Sunday, 17th April 2011
I am writing this on the plane somewhere between Cairo and London. In fact, looking at the satellite images of our progress on screen, we’re just crossing the English Channel. My mind is buzzing with the experiences of this past 10 days. It’s difficult to take it all in.
As it happened, my driver who took me from the clergy house in Maadi, Cairo, nearly dropped me at the wrong terminal until I pointed out his error to him. Drama, right to the last minute!
What am I to make of the trip? We certainly covered a huge amount of ground, going to every Catholic diocese. In fact, after the first phase, spent in Cairo, we visited a diocese a day. In the aftermath of the Revolution, it feels like Egypt has rolled the dice – gambling on its future – but the dice is still rolling and nobody knows what it’s going to land on.
If it’s a six, democracy and respect for minorities are guaranteed. If it’s a one, however, historians will look back and show how Islamists – the Muslim Brothers, or the Salafists – were able to hijack the Revolution and introduce a theocracy every bit as punitive as Iran or Saudi Arabia.
|A Coptic Cross at sunset|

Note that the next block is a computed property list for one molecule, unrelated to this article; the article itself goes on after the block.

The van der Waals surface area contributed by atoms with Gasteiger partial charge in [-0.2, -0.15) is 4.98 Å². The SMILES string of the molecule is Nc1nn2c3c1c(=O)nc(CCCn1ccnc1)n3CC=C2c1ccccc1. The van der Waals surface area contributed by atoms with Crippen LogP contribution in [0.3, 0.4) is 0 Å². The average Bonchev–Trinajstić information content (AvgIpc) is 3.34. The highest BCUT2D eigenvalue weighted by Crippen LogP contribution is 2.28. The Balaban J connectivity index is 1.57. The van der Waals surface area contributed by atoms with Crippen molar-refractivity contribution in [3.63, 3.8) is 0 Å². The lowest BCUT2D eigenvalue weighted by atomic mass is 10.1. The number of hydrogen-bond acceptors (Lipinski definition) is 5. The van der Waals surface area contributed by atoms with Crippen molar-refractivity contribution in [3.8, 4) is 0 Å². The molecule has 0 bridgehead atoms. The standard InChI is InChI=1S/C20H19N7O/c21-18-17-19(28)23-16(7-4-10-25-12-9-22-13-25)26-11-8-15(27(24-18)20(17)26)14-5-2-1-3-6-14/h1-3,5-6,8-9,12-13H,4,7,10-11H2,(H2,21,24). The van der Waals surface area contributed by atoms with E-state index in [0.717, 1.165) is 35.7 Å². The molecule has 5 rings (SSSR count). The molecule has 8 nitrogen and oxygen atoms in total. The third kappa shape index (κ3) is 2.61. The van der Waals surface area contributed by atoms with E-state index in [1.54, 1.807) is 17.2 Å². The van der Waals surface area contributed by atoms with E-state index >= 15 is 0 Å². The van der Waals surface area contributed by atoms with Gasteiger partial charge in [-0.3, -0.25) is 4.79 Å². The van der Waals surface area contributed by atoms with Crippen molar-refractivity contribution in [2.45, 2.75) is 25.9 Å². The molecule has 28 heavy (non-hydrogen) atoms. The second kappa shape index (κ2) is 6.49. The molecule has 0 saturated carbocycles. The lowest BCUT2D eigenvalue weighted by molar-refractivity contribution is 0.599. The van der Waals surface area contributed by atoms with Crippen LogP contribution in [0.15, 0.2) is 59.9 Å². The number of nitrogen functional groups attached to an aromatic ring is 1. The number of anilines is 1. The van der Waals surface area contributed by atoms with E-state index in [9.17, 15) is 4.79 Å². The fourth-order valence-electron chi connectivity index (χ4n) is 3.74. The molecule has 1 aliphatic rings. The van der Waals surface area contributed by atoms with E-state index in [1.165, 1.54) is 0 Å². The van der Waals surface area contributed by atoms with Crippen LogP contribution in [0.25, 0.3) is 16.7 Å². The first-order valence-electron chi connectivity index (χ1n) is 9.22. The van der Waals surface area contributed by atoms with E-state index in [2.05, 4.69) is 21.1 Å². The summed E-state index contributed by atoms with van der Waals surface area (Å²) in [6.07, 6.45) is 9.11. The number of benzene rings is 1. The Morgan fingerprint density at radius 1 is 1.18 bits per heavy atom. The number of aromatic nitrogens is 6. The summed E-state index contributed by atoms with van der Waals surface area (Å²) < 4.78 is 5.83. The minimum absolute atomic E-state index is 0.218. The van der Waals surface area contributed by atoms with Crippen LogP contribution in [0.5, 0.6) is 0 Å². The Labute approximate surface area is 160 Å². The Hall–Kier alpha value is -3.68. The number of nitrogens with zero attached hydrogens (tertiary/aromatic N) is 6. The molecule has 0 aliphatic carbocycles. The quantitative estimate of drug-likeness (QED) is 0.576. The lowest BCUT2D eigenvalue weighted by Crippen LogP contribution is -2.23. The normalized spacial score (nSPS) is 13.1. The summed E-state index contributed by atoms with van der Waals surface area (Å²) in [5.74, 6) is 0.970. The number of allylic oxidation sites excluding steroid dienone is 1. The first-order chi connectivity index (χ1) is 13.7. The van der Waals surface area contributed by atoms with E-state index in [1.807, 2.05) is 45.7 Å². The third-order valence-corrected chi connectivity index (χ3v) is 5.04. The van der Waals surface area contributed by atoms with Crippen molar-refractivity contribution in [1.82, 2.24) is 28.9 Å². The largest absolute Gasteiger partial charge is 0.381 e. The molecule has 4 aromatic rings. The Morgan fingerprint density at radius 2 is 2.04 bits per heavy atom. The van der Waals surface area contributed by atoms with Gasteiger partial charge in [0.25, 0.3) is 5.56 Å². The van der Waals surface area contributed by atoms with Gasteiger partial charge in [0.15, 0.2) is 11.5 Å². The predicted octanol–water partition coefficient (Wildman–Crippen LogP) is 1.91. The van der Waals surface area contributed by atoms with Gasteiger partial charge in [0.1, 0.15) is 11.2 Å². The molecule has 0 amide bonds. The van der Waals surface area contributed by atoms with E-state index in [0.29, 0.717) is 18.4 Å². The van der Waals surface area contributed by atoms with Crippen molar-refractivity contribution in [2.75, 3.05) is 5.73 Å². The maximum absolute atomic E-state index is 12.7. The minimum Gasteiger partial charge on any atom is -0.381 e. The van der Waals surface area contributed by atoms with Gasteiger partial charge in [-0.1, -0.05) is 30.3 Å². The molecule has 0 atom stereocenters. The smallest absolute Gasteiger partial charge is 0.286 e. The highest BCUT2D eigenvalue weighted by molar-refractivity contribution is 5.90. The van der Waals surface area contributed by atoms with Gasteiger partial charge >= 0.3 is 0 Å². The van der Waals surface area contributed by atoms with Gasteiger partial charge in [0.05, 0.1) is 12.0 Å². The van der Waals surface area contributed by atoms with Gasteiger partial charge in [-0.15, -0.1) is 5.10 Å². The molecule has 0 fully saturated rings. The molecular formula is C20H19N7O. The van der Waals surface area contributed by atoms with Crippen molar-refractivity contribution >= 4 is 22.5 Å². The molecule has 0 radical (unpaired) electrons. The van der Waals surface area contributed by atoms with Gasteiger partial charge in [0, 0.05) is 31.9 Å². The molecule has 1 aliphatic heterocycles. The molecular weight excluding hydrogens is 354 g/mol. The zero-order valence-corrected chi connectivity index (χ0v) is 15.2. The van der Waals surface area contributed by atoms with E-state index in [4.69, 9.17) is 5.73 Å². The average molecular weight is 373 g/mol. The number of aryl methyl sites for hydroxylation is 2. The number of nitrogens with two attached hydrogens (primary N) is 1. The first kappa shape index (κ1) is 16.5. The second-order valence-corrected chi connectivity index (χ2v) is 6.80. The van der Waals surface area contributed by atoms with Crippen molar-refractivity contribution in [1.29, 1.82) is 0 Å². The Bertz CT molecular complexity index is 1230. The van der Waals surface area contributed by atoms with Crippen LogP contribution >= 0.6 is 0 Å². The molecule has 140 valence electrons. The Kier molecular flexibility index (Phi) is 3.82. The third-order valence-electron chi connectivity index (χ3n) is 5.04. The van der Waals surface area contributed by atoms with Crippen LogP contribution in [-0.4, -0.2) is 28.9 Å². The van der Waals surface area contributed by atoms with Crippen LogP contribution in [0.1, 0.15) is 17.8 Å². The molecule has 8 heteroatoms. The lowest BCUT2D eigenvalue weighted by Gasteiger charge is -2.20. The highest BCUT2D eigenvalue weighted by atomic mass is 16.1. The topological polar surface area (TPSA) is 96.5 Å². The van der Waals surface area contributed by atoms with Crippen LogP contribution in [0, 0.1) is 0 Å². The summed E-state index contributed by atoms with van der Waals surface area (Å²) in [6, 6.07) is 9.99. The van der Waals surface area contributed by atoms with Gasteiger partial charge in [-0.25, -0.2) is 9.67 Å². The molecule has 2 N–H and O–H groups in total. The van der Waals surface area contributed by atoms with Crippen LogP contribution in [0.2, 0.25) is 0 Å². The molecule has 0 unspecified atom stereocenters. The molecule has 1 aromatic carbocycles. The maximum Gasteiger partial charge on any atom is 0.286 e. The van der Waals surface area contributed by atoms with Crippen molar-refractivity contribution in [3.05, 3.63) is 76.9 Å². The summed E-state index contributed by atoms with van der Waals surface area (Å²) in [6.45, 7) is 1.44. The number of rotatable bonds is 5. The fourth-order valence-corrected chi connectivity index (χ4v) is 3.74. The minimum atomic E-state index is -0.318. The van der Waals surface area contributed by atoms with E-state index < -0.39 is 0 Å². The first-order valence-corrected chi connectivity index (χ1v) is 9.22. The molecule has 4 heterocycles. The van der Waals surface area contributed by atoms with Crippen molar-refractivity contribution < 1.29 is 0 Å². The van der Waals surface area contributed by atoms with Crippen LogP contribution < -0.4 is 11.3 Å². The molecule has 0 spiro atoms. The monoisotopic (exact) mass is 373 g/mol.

For Aid to the Church in Need, it’s clear. The charity must respond to Patriarch Cardinal Antonios Naguib’s call to help the Church respond to the opportunities opened up by change. In a time of turmoil, building up the faith is more important than ever: building parish centres, catechetical and Christian education work, Mass stipends for poor and persecuted priests, helping the monastery outside Alexandria, formation of priests, support for Sisters providing crucial pastoral and humanitarian help – the list goes on.
And that extraordinary line from the Patriarch comes back to haunt me, his reference to the charity’s commitment to prayer, emphasised in all our correspondence. What he said about this sums everything up for me.
He said: “I like the fact that in your letters about project support, you always ask us to pray for the benefactors. You remind us that this is at the centre of who we are to each other.”
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